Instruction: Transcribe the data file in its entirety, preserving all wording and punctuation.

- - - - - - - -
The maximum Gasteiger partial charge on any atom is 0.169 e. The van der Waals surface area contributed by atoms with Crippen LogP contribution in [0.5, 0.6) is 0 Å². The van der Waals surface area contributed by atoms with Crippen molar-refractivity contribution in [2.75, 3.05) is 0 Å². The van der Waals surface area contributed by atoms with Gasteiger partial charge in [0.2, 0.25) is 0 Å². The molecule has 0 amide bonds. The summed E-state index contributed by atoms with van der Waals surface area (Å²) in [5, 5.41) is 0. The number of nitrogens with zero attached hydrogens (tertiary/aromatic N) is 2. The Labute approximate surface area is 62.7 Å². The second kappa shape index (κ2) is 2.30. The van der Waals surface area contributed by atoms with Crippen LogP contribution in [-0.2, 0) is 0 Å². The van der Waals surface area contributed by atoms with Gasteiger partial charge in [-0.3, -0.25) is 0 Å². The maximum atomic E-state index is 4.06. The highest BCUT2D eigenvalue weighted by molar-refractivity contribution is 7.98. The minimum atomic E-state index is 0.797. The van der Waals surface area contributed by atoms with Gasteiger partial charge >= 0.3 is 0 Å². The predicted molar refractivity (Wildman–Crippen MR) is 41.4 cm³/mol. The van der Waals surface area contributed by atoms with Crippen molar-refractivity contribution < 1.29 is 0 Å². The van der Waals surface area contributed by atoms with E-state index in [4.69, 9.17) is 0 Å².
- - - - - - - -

The maximum Gasteiger partial charge on any atom is 0.169 e. The van der Waals surface area contributed by atoms with Crippen LogP contribution in [0.5, 0.6) is 0 Å². The van der Waals surface area contributed by atoms with Crippen molar-refractivity contribution in [2.75, 3.05) is 0 Å². The van der Waals surface area contributed by atoms with Gasteiger partial charge in [0.2, 0.25) is 0 Å². The molecule has 0 amide bonds. The summed E-state index contributed by atoms with van der Waals surface area (Å²) in [5, 5.41) is 0. The number of nitrogens with zero attached hydrogens (tertiary/aromatic N) is 2. The Labute approximate surface area is 62.7 Å². The second kappa shape index (κ2) is 2.30. The van der Waals surface area contributed by atoms with Crippen LogP contribution in [-0.2, 0) is 0 Å². The van der Waals surface area contributed by atoms with Gasteiger partial charge in [-0.3, -0.25) is 0 Å². The maximum atomic E-state index is 4.06. The highest BCUT2D eigenvalue weighted by molar-refractivity contribution is 7.98. The minimum atomic E-state index is 0.797. The van der Waals surface area contributed by atoms with Gasteiger partial charge >= 0.3 is 0 Å². The predicted molar refractivity (Wildman–Crippen MR) is 41.4 cm³/mol. The van der Waals surface area contributed by atoms with Crippen molar-refractivity contribution < 1.29 is 0 Å². The van der Waals surface area contributed by atoms with E-state index in [4.69, 9.17) is 0 Å².